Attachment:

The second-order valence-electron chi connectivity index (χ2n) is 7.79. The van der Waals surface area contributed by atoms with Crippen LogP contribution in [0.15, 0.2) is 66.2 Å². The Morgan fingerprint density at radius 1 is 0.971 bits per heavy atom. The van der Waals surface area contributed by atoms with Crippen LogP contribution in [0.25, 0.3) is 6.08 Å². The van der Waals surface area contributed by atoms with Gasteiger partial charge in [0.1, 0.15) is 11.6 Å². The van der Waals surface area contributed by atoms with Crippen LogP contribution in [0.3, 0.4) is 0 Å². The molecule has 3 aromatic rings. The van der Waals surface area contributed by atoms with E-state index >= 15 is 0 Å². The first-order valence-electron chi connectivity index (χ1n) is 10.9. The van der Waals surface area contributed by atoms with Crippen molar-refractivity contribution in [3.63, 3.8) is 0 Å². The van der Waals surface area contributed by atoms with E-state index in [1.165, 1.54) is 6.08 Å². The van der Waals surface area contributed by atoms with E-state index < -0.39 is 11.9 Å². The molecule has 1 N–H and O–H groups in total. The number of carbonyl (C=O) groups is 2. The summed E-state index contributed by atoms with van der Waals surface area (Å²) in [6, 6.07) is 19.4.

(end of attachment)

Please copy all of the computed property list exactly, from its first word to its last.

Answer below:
The second-order valence-electron chi connectivity index (χ2n) is 7.79. The van der Waals surface area contributed by atoms with Crippen LogP contribution in [0.15, 0.2) is 66.2 Å². The Morgan fingerprint density at radius 1 is 0.971 bits per heavy atom. The van der Waals surface area contributed by atoms with Crippen LogP contribution in [0.25, 0.3) is 6.08 Å². The van der Waals surface area contributed by atoms with Gasteiger partial charge in [0.1, 0.15) is 11.6 Å². The van der Waals surface area contributed by atoms with Crippen LogP contribution in [0.3, 0.4) is 0 Å². The molecule has 3 aromatic rings. The van der Waals surface area contributed by atoms with E-state index >= 15 is 0 Å². The first-order valence-electron chi connectivity index (χ1n) is 10.9. The van der Waals surface area contributed by atoms with Crippen molar-refractivity contribution in [3.63, 3.8) is 0 Å². The van der Waals surface area contributed by atoms with E-state index in [1.165, 1.54) is 6.08 Å². The van der Waals surface area contributed by atoms with E-state index < -0.39 is 11.9 Å². The molecule has 1 N–H and O–H groups in total. The number of carbonyl (C=O) groups is 2. The summed E-state index contributed by atoms with van der Waals surface area (Å²) in [6, 6.07) is 19.4.